Quote Originally Posted by Colin Southern View Post
    Same in ACR Bill - which is no big surprise since they use the same engine
    In Zero Noise (and soon in Perfect RAW) you don't have to restrict yourself to a single point, but an arbitrary square or round area for WB
    I wonder when will come the day when commercial RAW developers such as ACR/LR allow to do the same, which is very simple and amazingly effective. A big portion of the white wall was averaged here for WB:

    Color Balance: During the shoot vs RAW post-processing


    BR
    Last edited by Colin Southern; 21st March 2009 at 02:27 AM. Reason: Edit typo in quoted text (mine!)

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    Re: Color Balance: During the shoot vs RAW post-processing

    Quote Originally Posted by _GUI_ View Post
    Colin, I am not however sure what you mean by 'redefine the colorimetric interpretation data'. White balance in the RAW development, actually IS a relative scaling (i.e. simply multiplying by a factor) of the three RGB channels of the RAW data prior to Bayer interpolation.
    Not sure which bit isn't making sense, so at the risk of telling you "how to suck eggs", I'll quickly go over the process ...

    - RAW file is a collection of Data and Metadata (data about the data) ...

    - In a bayer pattern the data consists of 3 monochromatic images representing information from Red, Green, and Blue channels ...

    - But before any meaningful colour information can be obtained, the converter has to know just what "shade" of red, green, or blue the 3 sets of data were filtered through (the colorimetric interpretation data).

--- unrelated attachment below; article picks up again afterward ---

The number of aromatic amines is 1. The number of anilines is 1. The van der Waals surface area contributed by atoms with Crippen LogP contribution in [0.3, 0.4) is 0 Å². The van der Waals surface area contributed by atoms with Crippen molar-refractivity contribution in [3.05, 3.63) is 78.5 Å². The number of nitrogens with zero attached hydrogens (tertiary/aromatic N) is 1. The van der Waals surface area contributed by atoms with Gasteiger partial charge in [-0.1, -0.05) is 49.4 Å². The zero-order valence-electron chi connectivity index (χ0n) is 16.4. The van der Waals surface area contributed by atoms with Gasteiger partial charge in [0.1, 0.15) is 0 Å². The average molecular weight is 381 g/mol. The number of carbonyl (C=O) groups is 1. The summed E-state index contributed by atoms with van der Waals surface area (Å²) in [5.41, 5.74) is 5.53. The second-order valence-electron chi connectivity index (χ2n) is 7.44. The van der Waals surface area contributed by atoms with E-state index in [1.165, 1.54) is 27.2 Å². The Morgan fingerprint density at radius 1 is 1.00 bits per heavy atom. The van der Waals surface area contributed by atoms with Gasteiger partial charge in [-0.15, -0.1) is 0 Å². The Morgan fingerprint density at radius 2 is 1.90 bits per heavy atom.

- So if you have information on the luminicities obtained for each pixel - and you know the "shade" of the red, green, and blue filters then you can work backwards to create an image that accurately represents what was seen by the camera at the time of capture.

    - Unfortunately, the need for white-balancing enters into it - so what ACR does when you adjust the WB sliders is essentially say to the program instead of using shade "a" for the red channel, lighten it up a little and use that value instead ... and while you're at it, tweak the green and blue values a bit as well.

    So the net result is that the colorimetric interpretation data ("definitions for red, green, and blue filters") are re-defined - thus tailoring the conversion process in a lossless way - one of the few occasions in photography where you can have a "free lunch"

    The Real World Camera RAW series covers it pretty well, if you don't already have a copy.

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    Re: Color Balance: During the shoot vs RAW post-processing

    All you say is correct, it's simply that the 'colorimetric adaption' is done through a simple multiplication of all RGB RAW values before starting the demosaicing process.

    E.g. our Canon 350D captured for a given pixel values:
    R=100
    G=1000
    B=10

    If we set tungsten WB for that camera sensor, then multipliers are: 1.392498 1.000000 2.375114
    so the pixel levels before doing any demosaicing are corrected to:
    R=139
    G=1000
    B=24